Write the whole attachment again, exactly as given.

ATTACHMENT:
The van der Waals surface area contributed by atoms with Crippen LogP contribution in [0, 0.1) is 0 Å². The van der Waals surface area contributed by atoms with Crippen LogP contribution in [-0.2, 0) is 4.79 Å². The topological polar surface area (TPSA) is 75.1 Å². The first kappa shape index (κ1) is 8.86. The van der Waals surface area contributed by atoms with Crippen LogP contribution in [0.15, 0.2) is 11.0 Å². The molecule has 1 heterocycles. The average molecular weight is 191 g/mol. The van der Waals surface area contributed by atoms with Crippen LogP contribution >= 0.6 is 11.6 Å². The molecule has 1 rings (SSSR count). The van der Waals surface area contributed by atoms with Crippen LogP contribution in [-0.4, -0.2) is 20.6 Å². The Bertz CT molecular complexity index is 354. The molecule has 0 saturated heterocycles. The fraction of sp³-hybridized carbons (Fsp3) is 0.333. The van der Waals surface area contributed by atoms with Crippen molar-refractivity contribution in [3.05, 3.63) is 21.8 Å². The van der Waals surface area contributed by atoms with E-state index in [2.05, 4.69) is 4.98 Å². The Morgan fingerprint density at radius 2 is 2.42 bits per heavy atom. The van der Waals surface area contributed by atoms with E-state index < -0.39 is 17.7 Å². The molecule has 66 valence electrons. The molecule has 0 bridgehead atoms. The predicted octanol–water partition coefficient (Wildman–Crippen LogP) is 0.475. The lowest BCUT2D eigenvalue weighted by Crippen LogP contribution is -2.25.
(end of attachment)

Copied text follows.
The van der Waals surface area contributed by atoms with Crippen LogP contribution in [0, 0.1) is 0 Å². The van der Waals surface area contributed by atoms with Crippen LogP contribution in [-0.2, 0) is 4.79 Å². The topological polar surface area (TPSA) is 75.1 Å². The first kappa shape index (κ1) is 8.86. The van der Waals surface area contributed by atoms with Crippen LogP contribution in [0.15, 0.2) is 11.0 Å². The molecule has 1 heterocycles. The average molecular weight is 191 g/mol. The van der Waals surface area contributed by atoms with Crippen LogP contribution >= 0.6 is 11.6 Å². The molecule has 1 rings (SSSR count). The van der Waals surface area contributed by atoms with Crippen LogP contribution in [-0.4, -0.2) is 20.6 Å². The Bertz CT molecular complexity index is 354. The molecule has 0 saturated heterocycles. The fraction of sp³-hybridized carbons (Fsp3) is 0.333. The van der Waals surface area contributed by atoms with Crippen molar-refractivity contribution in [3.05, 3.63) is 21.8 Å². The van der Waals surface area contributed by atoms with E-state index in [2.05, 4.69) is 4.98 Å². The Morgan fingerprint density at radius 2 is 2.42 bits per heavy atom. The van der Waals surface area contributed by atoms with E-state index < -0.39 is 17.7 Å². The molecule has 66 valence electrons. The molecule has 0 bridgehead atoms. The predicted octanol–water partition coefficient (Wildman–Crippen LogP) is 0.475. The lowest BCUT2D eigenvalue weighted by Crippen LogP contribution is -2.25.